His vision was that there should be a view of each building from the other, but this was quickly forgotten. As early as the mid-19th century, a new Treasury was constructed, to replace the previous one that had burnt down. This was built so that it stuck out into the road, and now blocks the view of the Capitol from the White House; it has since become a national monument in its own right.
How the Avenue got its name is still debated. Many of Washington's avenues are named after the nation's states; it is likely that conferring Pennsylvania upon the district's most important street was a gesture to the city of Philadelphia, stripped of its status as America's capital city when Washington took over in 1800.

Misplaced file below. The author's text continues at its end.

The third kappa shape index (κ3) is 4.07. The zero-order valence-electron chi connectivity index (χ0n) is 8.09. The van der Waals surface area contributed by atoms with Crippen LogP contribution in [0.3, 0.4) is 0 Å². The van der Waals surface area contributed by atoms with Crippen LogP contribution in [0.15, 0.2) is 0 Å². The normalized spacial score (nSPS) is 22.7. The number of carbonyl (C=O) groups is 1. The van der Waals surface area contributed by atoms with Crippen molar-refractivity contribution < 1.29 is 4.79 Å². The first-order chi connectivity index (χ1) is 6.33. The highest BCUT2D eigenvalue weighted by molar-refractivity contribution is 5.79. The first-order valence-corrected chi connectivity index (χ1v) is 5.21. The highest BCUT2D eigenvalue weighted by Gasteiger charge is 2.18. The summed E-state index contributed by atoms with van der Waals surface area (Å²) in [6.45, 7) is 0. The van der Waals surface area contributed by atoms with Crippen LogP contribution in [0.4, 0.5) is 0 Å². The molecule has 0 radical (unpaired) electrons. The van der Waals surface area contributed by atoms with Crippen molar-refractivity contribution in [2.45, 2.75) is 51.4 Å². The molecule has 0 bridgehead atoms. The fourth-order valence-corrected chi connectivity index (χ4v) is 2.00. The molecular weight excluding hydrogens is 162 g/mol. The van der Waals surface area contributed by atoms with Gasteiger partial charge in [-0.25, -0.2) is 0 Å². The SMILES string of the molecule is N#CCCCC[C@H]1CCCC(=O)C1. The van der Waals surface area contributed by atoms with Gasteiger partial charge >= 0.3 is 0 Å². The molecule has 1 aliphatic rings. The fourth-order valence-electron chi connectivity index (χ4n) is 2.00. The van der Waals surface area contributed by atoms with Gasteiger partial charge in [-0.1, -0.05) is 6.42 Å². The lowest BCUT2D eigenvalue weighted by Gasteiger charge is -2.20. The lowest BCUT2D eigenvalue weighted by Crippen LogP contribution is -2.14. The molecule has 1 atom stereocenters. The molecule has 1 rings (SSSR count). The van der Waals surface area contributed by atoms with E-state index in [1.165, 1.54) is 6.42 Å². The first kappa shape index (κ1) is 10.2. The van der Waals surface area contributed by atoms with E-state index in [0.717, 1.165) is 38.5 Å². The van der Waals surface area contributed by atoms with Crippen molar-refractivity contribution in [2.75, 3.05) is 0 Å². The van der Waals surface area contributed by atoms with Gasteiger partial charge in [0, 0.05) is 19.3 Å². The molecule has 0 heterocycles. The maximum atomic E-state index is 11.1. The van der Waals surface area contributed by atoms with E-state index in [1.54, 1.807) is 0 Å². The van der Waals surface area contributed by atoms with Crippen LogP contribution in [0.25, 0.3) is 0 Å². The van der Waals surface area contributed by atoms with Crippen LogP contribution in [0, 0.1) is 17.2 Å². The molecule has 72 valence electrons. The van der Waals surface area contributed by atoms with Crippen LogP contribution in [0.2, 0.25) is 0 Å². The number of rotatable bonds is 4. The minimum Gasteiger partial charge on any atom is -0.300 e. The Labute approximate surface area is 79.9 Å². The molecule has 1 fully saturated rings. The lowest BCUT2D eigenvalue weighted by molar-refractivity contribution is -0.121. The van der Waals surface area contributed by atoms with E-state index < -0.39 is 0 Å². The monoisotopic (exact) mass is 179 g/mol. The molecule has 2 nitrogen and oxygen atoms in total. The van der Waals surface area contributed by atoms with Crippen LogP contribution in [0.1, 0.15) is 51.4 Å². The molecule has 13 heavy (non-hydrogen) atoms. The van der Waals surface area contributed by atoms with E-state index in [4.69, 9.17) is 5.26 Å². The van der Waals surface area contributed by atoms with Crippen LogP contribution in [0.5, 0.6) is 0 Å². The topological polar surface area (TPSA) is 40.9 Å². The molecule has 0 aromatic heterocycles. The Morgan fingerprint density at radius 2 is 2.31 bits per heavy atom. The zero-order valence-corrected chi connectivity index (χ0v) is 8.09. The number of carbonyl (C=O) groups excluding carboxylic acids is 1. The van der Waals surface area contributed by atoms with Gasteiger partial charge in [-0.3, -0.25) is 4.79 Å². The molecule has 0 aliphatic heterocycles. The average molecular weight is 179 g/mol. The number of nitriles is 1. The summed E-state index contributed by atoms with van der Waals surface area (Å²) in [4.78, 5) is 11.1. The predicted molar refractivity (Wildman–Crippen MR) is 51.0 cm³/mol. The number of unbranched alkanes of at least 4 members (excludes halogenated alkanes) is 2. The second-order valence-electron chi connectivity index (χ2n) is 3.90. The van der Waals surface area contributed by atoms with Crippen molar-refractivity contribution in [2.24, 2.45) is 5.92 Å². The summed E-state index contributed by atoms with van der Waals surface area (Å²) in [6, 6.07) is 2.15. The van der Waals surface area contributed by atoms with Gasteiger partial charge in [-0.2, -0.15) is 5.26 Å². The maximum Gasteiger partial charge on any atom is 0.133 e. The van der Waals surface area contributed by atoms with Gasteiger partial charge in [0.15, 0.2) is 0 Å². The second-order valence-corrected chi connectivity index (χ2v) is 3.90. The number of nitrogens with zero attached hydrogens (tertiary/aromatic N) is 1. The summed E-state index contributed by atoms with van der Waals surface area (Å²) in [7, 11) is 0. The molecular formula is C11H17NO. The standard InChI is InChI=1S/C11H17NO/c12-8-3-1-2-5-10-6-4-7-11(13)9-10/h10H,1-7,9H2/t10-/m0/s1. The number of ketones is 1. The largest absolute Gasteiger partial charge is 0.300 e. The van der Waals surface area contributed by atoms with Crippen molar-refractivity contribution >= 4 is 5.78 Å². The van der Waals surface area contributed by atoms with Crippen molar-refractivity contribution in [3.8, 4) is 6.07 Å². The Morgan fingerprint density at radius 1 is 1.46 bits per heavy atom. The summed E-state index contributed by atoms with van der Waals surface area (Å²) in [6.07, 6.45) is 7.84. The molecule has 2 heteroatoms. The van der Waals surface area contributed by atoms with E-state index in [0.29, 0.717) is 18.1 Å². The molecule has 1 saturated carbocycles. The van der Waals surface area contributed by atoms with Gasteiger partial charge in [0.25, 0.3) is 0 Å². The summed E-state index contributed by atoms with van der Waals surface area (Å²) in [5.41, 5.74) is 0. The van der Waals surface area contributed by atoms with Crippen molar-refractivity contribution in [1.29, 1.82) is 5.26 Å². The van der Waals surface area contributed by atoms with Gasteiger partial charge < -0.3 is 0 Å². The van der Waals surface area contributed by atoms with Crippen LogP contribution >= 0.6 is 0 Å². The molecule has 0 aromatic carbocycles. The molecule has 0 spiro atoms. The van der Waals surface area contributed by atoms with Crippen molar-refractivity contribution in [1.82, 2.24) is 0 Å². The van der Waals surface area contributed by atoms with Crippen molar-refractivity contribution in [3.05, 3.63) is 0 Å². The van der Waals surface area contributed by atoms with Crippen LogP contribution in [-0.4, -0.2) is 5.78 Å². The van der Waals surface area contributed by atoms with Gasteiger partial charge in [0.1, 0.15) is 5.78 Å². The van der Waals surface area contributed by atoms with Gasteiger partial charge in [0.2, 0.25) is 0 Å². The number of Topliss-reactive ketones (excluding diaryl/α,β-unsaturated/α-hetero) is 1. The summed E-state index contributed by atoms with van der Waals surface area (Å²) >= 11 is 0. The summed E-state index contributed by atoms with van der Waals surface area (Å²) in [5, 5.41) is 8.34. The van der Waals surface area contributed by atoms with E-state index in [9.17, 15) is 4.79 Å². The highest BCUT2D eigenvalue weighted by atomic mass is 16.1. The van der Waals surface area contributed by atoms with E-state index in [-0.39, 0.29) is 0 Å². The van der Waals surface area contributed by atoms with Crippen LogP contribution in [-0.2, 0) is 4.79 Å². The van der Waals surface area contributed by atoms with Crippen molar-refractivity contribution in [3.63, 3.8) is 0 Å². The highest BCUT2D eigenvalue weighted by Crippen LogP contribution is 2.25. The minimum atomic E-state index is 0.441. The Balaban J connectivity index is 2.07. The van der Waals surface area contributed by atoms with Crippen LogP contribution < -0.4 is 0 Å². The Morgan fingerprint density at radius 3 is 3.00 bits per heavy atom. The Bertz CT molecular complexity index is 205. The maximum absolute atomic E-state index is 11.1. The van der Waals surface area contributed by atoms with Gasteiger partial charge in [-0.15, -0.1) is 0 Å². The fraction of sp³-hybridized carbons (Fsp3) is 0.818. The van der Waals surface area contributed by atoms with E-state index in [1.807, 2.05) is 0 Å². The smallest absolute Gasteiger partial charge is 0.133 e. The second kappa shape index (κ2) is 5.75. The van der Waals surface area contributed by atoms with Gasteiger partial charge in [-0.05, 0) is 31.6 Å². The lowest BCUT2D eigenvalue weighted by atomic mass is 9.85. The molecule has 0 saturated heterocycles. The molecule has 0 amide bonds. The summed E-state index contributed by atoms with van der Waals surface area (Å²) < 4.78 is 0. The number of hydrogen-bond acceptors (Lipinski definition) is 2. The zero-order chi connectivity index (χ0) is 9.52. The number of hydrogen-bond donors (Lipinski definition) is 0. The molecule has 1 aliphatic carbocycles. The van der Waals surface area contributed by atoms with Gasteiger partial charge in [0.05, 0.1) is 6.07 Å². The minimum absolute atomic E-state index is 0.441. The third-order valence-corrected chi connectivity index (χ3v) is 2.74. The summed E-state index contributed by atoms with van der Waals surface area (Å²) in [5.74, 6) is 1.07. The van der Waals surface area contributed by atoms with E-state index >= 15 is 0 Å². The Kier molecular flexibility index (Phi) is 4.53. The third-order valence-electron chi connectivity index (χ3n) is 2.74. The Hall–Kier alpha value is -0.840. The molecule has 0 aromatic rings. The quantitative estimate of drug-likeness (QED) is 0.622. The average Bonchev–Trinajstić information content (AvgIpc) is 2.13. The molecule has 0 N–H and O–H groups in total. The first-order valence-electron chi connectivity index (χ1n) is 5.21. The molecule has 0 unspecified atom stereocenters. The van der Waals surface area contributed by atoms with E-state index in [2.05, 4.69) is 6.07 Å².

L'Enfant's plan was that this grand avenue should be the home of institutions and seats of learning, but although this may once have been the case, modern Pennsylvania Avenue has no shortage of shops and restaurants. And many of the Avenue's best-known buildings have been hotels. One of the most famous is the Willard, once the National, whose proximity to the White House has made it a favourite residence of statesmen and politicians for almost two centuries.
This beaux arts-style building has often been at the centre of events. After the Civil War, President Grant used to go to the Willard to smoke a cigar in the hotel lobby during the afternoon, and those who came to try to have a word with him became known as "lobbyists". The "Star-Spangled Banner" was sung there for the first time in 1814; the "Battle Hymn of the Republic" was written there in 1862; and in 1963, Martin Luther King was staying at the Willard when he wrote his "I have a dream" speech.